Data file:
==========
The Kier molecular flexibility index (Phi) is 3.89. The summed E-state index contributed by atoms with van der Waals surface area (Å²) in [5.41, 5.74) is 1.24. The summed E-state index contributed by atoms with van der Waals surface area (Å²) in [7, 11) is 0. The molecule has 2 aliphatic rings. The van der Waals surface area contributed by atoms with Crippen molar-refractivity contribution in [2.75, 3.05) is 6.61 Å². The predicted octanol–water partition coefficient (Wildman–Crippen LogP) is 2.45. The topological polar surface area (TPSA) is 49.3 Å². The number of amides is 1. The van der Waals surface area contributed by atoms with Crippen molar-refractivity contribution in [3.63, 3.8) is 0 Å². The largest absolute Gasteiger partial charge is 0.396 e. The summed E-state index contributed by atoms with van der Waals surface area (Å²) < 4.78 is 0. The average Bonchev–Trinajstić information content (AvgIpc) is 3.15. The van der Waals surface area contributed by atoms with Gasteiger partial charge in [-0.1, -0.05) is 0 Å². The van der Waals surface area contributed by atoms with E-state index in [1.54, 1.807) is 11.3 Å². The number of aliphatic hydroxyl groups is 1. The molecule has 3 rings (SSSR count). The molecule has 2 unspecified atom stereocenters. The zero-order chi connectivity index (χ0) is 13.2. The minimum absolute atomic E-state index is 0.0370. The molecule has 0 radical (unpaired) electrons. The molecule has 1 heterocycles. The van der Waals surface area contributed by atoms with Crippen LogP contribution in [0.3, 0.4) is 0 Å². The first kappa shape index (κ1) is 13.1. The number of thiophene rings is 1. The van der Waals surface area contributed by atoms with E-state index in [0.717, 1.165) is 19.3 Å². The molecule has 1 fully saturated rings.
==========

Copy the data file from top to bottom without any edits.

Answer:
The Kier molecular flexibility index (Phi) is 3.89. The summed E-state index contributed by atoms with van der Waals surface area (Å²) in [5.41, 5.74) is 1.24. The summed E-state index contributed by atoms with van der Waals surface area (Å²) in [7, 11) is 0. The molecule has 2 aliphatic rings. The van der Waals surface area contributed by atoms with Crippen molar-refractivity contribution in [2.75, 3.05) is 6.61 Å². The predicted octanol–water partition coefficient (Wildman–Crippen LogP) is 2.45. The topological polar surface area (TPSA) is 49.3 Å². The number of amides is 1. The van der Waals surface area contributed by atoms with Crippen molar-refractivity contribution in [3.63, 3.8) is 0 Å². The largest absolute Gasteiger partial charge is 0.396 e. The summed E-state index contributed by atoms with van der Waals surface area (Å²) < 4.78 is 0. The average Bonchev–Trinajstić information content (AvgIpc) is 3.15. The van der Waals surface area contributed by atoms with Gasteiger partial charge in [-0.1, -0.05) is 0 Å². The van der Waals surface area contributed by atoms with E-state index in [1.54, 1.807) is 11.3 Å². The number of aliphatic hydroxyl groups is 1. The molecule has 3 rings (SSSR count). The molecule has 2 unspecified atom stereocenters. The zero-order chi connectivity index (χ0) is 13.2. The minimum absolute atomic E-state index is 0.0370. The molecule has 0 radical (unpaired) electrons. The molecule has 1 heterocycles. The van der Waals surface area contributed by atoms with Crippen LogP contribution in [0.3, 0.4) is 0 Å². The first kappa shape index (κ1) is 13.1. The number of thiophene rings is 1. The van der Waals surface area contributed by atoms with E-state index in [0.717, 1.165) is 19.3 Å². The molecule has 1 fully saturated rings.